As a student, you may know just 30-40 people and a handful of professionals in the working world. But don’t despair. You are on the right track as once these 30-40 contacts become your 1st-degree connections on LinkedIn, their network of connections opens up to you as 2nd-degree connections that you can now reach out to!
What does this mean for you? You have access to numerous connections with each of your 30 or so connections having their own set of connections which could be 1 or 30 or 40 or 100 or even 1000. Multiply that by 30, and that’s the field of contacts you have access to as they become your second-degree connections! And what’s more, these 2nd-degree connections, in turn, have each of their networks exposed to you as 3rd-degree connections. These connections can easily become 2nd degree if your original list of 2nd-degree connections accept your direct invite and become 1st-degree contacts. You see how this goes - connecting with people helps & your network is NOT as small as you think which is a wonderful reason to be excited :)
While going on a spree of connecting with the 2nd and the 3rd-degree connections to ask for jobs may be tempting, know that opening your network does not make it okay to simply send connection requests to your 2nd and 3rd-degree connections in hopes of a job. What you’d want to do, is strategically approaching them through your 1st-degree network! And here’s how.
Start by searching for open jobs. Simply search for jobs on the LinkedIn search bar using relevant keywords like you would with Google search. Add in the title, department, location etc. to narrow your search. You can even set up regular alerts on LinkedIn for the jobs matching your filters.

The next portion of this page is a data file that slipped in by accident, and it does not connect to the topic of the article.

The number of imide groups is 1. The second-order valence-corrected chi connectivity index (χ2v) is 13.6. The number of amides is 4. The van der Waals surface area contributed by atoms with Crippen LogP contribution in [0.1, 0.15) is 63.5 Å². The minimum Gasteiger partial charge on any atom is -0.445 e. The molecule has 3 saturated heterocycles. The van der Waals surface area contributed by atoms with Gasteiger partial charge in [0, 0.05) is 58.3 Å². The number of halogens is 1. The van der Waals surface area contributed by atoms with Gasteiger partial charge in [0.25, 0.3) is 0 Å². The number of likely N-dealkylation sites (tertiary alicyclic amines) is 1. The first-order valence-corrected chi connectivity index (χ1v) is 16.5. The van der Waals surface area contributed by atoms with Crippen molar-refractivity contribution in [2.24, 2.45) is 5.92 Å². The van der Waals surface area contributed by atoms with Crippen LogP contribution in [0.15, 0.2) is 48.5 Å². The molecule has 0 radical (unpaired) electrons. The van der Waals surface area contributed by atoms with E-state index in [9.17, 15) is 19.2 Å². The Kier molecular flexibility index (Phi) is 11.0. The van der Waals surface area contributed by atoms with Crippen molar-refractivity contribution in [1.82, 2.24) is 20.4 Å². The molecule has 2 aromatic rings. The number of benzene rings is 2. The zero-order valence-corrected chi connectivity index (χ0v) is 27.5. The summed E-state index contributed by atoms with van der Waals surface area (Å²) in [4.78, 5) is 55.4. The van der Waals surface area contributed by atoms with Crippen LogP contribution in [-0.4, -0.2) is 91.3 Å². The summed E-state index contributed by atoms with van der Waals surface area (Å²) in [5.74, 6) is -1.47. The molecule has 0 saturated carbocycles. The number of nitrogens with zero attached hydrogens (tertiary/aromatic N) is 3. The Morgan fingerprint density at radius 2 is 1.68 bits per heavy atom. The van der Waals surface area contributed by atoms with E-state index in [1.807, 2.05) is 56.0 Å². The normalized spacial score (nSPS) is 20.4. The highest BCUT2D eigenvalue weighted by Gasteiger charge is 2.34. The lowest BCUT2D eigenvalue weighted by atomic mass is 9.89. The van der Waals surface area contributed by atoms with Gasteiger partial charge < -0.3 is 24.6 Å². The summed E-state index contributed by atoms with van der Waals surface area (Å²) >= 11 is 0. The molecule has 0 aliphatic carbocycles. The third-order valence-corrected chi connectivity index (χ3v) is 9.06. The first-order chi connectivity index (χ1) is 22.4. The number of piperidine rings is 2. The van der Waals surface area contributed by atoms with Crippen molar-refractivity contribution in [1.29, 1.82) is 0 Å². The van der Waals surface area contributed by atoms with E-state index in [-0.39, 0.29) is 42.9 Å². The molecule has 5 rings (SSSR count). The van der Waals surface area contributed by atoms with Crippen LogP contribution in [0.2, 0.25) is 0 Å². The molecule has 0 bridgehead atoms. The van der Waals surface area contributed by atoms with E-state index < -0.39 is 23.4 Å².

Read and understand the job description of postings that interest you, and save them. You’ll see the shiny apply button, but don’t click that just yet.
• Look through the common connections you may have. LinkedIn automatically filters and shows any of your direct 1st degree connections, or your 2nd or 3rd-degree connection who works at the organization where this job is available. This is conveniently available right on the job description page, only to you.
• If there are some common connection(s) listed, send an invite to the most relevant connection listed on the job post, and ask if you can chat with them about the opening as you are interested in the job, and see if they would mind referring you to the role. If you know the person and are a connection, make the message personal. If the person is an acquaintance or a stranger, keep the message formal, courteous and actionable.
Remember, your odds of getting an interview if you just applying are 1 in 60, but if you know someone from that organization, the odds rise greatly to 1 in 6.
Hesitant to message 2nd or 3rd-degree connections? Don’t know them well enough, or just plain shy? Just see if any of your 1st-degree connections, who are connected to that relevant contact, can e-introduce you on LinkedIn messaging and you can take it from there!
The simple yet effective way to get closer to a job is just through writing and talking to the right people! It takes guts and efforts to talk to or approach people for help with a job. But if you can overcome that fear of approaching and simply asking people, LinkedIn is one of the best tools that make jobs and the right contacts visible to you and in turn, makes your profile visible to people that matter!
Hope you enjoyed and learned a bit about LinkedIn as a networking tool from the read! In our next blog, we will go even further and look into how you can ace telephone/video/lunch interviews! Stay tuned :)
"If you are facing the right direction, all you have to do is keep walking"
Manish N Gaba
(Pic Courtesy – Unsplash)